A protein in the brain called Tau normally helps in maintaining axonal integrity by stabilizing the tracks which are necessary to transport cellular components within the axon. However, Tau goes astray in multiple neurodegenerative diseases like Alzheimer's and other "tauopathies".
Here it starts to aggregate into tiny fibers or clumps, which can corrupt neuronal function. However, the underlying mechanisms are poorly understood and there is therefore no effective treatment.
‘Under pathological conditions, small aggregates of Tau accumulate in the axons. As a result, neuronal activity is attenuated but neurons do not die and do not seem to be seriously ill.’
AdvertisementNow, researchers at the DZNE and the caesar research center led by Eva-Maria and Eckhard Mandelkow shed new light on the pathological processes that involve Tau proteins. As they report in the Proceedings of the National Academy of Sciences of the USA (PNAS), under pathological conditions, small aggregates of Tau accumulate in the axons.
As a result, neuronal activity is attenuated but neurons do not die and do not seem to be seriously ill. The aggregates only let neurons, so to say, doze off. However, the researchers also found a potential antidote: A drug called "Rolofylline". It re-establishes neuronal activity despite of the production of pathological Tau.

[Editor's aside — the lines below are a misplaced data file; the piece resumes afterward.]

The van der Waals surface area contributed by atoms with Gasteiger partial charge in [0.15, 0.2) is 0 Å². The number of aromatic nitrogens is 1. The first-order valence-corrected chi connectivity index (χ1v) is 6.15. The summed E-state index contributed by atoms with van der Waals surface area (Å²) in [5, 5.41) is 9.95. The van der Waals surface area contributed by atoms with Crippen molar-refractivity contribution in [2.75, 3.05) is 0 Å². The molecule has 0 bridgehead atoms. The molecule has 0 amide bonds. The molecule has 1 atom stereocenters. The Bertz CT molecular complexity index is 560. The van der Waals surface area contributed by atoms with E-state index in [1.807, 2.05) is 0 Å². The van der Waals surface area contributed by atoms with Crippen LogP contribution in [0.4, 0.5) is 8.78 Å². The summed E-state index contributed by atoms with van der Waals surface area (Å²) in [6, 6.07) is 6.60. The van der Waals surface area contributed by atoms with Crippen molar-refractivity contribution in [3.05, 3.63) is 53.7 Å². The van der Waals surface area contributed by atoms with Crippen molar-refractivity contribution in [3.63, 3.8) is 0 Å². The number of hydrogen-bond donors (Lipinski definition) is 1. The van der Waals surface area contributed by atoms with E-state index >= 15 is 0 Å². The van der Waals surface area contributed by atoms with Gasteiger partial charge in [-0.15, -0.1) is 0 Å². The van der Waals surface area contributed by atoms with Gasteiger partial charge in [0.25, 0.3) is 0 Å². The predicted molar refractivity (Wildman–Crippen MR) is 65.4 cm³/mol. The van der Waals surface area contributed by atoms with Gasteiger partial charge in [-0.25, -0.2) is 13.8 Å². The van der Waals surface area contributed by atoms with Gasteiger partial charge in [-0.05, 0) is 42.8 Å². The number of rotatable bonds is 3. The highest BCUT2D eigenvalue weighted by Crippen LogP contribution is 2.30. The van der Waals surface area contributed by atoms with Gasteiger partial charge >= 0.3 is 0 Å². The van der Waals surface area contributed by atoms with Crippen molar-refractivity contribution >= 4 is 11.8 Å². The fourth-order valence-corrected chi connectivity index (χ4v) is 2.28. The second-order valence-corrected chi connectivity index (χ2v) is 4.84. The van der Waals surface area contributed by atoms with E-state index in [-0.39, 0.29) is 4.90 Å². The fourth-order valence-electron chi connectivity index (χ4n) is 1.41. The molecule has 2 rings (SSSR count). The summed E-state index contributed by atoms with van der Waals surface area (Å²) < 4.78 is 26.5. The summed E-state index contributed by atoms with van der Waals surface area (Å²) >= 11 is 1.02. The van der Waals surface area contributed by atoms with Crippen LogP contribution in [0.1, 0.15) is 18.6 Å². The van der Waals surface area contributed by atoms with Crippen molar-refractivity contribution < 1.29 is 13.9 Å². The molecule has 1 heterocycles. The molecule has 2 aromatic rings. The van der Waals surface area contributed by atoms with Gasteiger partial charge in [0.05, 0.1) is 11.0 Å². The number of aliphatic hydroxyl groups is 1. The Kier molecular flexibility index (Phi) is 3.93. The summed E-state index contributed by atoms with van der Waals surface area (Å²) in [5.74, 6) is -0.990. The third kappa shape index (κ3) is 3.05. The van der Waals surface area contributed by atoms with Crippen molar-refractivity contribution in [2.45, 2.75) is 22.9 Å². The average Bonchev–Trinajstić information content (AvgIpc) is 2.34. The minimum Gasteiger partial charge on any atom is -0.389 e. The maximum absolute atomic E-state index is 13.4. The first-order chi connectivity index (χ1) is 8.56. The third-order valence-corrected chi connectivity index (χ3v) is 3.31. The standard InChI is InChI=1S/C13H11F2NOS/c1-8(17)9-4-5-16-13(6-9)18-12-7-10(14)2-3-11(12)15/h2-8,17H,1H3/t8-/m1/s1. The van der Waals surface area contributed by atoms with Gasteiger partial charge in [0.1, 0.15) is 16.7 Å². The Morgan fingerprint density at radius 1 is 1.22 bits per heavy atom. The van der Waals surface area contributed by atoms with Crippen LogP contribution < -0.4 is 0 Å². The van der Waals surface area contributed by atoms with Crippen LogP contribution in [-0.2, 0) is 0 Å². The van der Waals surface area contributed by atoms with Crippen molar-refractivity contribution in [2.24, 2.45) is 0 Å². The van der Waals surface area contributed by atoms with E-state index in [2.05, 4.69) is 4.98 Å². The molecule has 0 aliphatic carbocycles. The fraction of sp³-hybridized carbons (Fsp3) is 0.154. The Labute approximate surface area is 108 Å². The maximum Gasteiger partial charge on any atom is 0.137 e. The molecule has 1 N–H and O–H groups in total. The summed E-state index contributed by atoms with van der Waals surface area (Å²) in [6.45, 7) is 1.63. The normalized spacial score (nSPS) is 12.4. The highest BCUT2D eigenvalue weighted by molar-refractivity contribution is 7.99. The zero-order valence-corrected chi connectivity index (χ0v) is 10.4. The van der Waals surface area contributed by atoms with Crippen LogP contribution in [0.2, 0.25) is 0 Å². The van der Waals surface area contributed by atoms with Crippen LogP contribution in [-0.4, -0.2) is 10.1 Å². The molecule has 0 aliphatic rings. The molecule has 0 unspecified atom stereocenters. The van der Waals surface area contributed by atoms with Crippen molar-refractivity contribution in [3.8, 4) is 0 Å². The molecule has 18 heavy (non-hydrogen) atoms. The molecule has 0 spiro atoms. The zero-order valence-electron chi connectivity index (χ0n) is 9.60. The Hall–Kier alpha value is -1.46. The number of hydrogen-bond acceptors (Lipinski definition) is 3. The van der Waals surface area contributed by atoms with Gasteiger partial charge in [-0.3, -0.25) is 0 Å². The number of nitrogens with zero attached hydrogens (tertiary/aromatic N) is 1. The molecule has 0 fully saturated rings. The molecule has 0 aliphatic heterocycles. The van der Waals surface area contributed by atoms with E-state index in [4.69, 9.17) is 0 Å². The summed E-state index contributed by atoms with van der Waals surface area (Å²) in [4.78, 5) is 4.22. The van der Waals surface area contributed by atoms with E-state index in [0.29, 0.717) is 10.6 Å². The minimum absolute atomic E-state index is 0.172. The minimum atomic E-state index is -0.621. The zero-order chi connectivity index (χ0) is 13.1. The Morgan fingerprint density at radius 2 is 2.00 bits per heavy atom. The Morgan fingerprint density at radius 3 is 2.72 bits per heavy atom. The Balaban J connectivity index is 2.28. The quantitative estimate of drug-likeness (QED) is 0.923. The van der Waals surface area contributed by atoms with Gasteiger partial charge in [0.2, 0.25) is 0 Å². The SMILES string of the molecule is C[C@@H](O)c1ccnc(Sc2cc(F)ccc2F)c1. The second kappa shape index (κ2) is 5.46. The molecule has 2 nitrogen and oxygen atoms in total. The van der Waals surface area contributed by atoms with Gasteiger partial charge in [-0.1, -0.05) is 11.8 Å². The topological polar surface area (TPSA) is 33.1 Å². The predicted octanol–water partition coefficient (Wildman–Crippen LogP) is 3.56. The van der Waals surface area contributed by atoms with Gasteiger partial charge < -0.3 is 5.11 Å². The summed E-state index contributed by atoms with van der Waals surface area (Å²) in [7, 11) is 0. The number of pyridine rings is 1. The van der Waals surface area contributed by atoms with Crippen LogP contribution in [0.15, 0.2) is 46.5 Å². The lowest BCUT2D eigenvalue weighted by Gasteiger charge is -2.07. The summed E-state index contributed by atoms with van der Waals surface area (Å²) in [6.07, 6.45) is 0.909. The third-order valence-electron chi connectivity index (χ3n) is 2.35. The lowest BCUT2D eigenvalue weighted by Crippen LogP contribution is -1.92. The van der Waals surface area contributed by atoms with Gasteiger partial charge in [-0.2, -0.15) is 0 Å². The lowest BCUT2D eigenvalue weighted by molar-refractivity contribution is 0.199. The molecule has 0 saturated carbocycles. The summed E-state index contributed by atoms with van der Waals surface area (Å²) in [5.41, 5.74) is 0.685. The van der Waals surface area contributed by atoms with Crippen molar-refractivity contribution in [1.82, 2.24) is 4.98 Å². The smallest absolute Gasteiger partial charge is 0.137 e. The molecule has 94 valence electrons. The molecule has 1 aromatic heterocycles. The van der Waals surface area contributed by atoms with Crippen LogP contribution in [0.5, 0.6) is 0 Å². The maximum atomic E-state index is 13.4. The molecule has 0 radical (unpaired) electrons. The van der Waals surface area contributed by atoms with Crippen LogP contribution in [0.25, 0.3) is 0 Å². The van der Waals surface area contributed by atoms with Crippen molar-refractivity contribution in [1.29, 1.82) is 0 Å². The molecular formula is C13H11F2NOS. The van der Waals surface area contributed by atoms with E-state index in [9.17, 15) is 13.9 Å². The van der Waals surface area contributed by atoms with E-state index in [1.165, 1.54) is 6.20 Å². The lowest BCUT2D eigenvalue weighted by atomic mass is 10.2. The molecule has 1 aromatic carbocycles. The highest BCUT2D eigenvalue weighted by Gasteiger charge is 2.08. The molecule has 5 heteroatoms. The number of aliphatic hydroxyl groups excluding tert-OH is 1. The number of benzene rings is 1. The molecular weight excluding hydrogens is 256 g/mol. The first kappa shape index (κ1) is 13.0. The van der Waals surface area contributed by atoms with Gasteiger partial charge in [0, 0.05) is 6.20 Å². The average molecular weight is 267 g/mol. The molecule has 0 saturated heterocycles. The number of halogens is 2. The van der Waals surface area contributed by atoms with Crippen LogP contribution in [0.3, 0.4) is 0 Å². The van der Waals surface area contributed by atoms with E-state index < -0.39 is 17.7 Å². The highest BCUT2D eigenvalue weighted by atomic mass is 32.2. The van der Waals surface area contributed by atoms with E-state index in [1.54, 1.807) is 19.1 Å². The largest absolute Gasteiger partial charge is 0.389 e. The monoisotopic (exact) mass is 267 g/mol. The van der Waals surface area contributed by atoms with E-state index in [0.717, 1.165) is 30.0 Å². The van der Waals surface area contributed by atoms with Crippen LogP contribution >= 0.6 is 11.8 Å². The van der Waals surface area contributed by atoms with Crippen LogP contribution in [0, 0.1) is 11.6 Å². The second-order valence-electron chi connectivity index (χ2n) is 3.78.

Rolofylline works by enhancing signal transmission and reception which strengthens the communication between nerve cells. Consequently, Rolofylline alleviates learning and memory deficits in mice that express the aberrant Tau protein, as the scientists have revealed.
Rolofylline was originally devised to treat renal dysfunction in human heart failure patients. The drug binds to a subset of cellular sensors called "adenosine A1 receptors". Thereby, signal pathways are blocked, that otherwise would down-regulate neuronal network activity. Patients with neurodegenerative diseases might benefit from this.
"Our results suggest that Rolofylline could potentially be useful to treat neuronal dysfunctions that occur in tauopathies. This makes the drug a hot candidate for further studies. As an analogy, the Tau aggregates resemble a concrete wall in the middle of the room which blocks a WiFi signal. Rolofylline seems to work as a WiFi booster that can re-establish the connection despite of the obstruction", says Frank Dennissen, a member of the Mandelkow Lab and first author of the current paper.
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